African Confidential Says Corruption Stinks in Sierra Leone
The authoritative African Confidential magazine has made a damning claim of corruption, ineptitude and outright plundering of resources by officials of the ruling party.
In its latest edition, the London based magazine began it damming article titled: “The constitutional crisis over the vice-presidency drags on while an unwelcome spotlight falls on the President’s affair” by chronicling the political furore within the APC which led to the controversial sacking by President Ernest Bai Koroma of Vice- President, Alhaji Sam Sumana which plunged the country in to needless constitutional crisis.
“A full explanation of why Vice-President Samuel Sam-Sumana was summarily removed from office in March has just emerged. President Ernest Bai Koroma feared he was building support for a bid to succeed him as President, political sources in Freetown have told Africa Confidential. Koroma was alarmed because his deputy was courting important factions of the governing All People’s Congress (APC) and building up momentum. Without fully considering the consequences, Koroma summarily dismissed Sam-Sumana, from whom he has long been estranged, even though he did not have the constitutional power to do so. It has left a legal quagmire that the courts show no sign of sorting out (AC Vol 56 No 6, Koroma lashes out).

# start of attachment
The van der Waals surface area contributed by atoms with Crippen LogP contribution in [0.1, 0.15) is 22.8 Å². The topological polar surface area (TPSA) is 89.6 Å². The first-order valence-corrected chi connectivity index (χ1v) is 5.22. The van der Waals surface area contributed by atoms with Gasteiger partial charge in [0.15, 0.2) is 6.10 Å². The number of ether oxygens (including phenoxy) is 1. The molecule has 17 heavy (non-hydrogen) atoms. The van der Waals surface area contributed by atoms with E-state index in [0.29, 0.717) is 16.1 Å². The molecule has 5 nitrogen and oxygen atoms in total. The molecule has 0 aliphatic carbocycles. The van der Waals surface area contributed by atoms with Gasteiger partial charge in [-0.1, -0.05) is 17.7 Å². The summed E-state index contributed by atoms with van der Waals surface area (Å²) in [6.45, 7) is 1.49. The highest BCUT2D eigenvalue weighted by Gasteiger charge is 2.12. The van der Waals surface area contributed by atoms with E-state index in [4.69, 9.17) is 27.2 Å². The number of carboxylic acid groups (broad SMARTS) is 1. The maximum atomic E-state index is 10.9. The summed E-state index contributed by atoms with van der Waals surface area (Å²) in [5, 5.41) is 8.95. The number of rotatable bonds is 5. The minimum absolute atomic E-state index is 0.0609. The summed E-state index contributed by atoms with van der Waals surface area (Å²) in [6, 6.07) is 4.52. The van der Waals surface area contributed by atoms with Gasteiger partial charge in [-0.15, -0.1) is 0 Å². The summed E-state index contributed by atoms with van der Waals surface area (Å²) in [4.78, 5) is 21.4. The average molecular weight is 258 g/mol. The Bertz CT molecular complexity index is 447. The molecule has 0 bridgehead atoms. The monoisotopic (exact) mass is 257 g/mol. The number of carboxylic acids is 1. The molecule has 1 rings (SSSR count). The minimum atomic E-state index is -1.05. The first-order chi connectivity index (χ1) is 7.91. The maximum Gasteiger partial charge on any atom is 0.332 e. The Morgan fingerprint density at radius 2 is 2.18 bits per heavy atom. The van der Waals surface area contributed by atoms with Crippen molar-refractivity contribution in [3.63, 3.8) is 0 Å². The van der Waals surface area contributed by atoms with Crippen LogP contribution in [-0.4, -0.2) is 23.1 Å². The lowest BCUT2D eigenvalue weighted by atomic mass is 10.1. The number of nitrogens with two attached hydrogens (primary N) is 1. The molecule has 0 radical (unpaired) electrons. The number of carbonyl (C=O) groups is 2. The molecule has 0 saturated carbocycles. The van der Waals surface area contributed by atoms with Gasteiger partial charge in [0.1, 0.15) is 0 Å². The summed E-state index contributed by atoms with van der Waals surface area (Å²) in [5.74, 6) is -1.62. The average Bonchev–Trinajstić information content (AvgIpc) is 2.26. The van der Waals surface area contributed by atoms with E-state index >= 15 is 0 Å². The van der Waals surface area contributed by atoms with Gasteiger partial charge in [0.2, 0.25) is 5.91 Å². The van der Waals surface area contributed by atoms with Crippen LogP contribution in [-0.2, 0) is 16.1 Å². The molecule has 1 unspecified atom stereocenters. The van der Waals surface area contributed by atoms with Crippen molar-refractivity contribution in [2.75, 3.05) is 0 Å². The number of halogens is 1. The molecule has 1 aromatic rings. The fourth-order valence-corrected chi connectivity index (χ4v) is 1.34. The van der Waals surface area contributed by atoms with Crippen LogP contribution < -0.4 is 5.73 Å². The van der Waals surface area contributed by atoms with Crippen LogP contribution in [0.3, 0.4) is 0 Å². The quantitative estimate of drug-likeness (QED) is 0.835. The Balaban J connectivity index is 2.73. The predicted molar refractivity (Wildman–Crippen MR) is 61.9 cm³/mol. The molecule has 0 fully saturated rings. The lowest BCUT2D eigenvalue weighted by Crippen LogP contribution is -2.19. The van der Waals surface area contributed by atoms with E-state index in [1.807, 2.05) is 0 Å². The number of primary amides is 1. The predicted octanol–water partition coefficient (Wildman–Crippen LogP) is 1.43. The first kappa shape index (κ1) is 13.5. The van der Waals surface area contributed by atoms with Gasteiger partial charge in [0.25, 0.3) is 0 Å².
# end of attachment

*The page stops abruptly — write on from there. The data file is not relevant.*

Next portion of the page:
Initially, Sam-Sumana sought an injunction in the Supreme Court against his sacking which could only, according to the constitution, follow a formal procedure conducted by Parliament alone. Koroma claimed that ‘Supreme Executive Authority’ permitted him to sack Sam-Sumana and appoint Victor Bockarie Foh in his stead. The Freetown courts are reluctant to defy political authority and so took their time in addressing the point”.
The article also claimed that 3 billion Leones (US$720,000) has been allocated to the government’s legal team to pursue the case brought against it by the elected Alhaji Sam Sumana. Sam Sumana himself, according to the article recently sacked his lawyer, J. Blyden Jenkins Johnston for allegedly acting against his interest and was also alleged to have been visited at his home by a high profile public figure.
Away from the court, the magazine catalogued a number of improper acquisition of property belonging to the state including those of the defunct National Diamond Mining Company (NDMC) which an expert consulted by a parliamentary committee in 2013 valued at $12 million but which was bought for $1.2 million.”There was no open or public bidding for the property, which includes twelve mansions and dozens of acres of prime land in Freetown”, writes African Confidential.
On the Ebola front, the article states; “New cases of Ebola are still turning up in Port Loko and Kambia districts, over a month after the World Health Organisation declared neighbouring Liberia Ebola-free. A lack of government focus is to blame, Freetown political sources say. President Ernest Bai Koroma’s pride has not helped either”.